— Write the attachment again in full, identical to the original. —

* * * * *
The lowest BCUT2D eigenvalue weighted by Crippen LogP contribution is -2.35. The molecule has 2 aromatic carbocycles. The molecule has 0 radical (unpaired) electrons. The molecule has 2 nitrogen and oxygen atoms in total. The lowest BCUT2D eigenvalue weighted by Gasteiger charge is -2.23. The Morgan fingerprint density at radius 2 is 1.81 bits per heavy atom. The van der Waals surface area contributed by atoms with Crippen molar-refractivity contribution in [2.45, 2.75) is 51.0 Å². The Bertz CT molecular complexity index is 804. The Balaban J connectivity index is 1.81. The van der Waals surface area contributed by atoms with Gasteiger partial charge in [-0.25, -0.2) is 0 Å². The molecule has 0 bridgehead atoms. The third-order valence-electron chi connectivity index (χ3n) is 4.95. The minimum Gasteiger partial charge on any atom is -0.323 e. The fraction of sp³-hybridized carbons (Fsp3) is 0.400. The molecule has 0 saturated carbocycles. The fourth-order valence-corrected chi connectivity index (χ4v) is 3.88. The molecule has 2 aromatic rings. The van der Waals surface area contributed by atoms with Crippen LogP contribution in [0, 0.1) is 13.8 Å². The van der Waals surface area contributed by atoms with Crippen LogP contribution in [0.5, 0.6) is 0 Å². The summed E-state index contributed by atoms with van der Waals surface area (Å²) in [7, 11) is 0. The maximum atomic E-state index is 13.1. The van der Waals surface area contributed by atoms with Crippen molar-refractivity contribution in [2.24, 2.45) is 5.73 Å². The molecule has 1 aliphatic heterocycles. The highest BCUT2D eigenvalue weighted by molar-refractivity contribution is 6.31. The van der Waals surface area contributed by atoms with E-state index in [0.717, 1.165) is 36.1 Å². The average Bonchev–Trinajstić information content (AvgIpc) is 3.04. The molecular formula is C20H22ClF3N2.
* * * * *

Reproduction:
The lowest BCUT2D eigenvalue weighted by Crippen LogP contribution is -2.35. The molecule has 2 aromatic carbocycles. The molecule has 0 radical (unpaired) electrons. The molecule has 2 nitrogen and oxygen atoms in total. The lowest BCUT2D eigenvalue weighted by Gasteiger charge is -2.23. The Morgan fingerprint density at radius 2 is 1.81 bits per heavy atom. The van der Waals surface area contributed by atoms with Crippen molar-refractivity contribution in [2.45, 2.75) is 51.0 Å². The Bertz CT molecular complexity index is 804. The Balaban J connectivity index is 1.81. The van der Waals surface area contributed by atoms with Gasteiger partial charge in [-0.25, -0.2) is 0 Å². The molecule has 0 bridgehead atoms. The third-order valence-electron chi connectivity index (χ3n) is 4.95. The minimum Gasteiger partial charge on any atom is -0.323 e. The fraction of sp³-hybridized carbons (Fsp3) is 0.400. The molecule has 0 saturated carbocycles. The fourth-order valence-corrected chi connectivity index (χ4v) is 3.88. The molecule has 2 aromatic rings. The van der Waals surface area contributed by atoms with Crippen LogP contribution in [0, 0.1) is 13.8 Å². The van der Waals surface area contributed by atoms with Crippen LogP contribution in [0.5, 0.6) is 0 Å². The summed E-state index contributed by atoms with van der Waals surface area (Å²) in [7, 11) is 0. The maximum atomic E-state index is 13.1. The van der Waals surface area contributed by atoms with Crippen molar-refractivity contribution in [2.24, 2.45) is 5.73 Å². The molecule has 1 aliphatic heterocycles. The highest BCUT2D eigenvalue weighted by molar-refractivity contribution is 6.31. The van der Waals surface area contributed by atoms with E-state index in [0.717, 1.165) is 36.1 Å². The average Bonchev–Trinajstić information content (AvgIpc) is 3.04. The molecular formula is C20H22ClF3N2.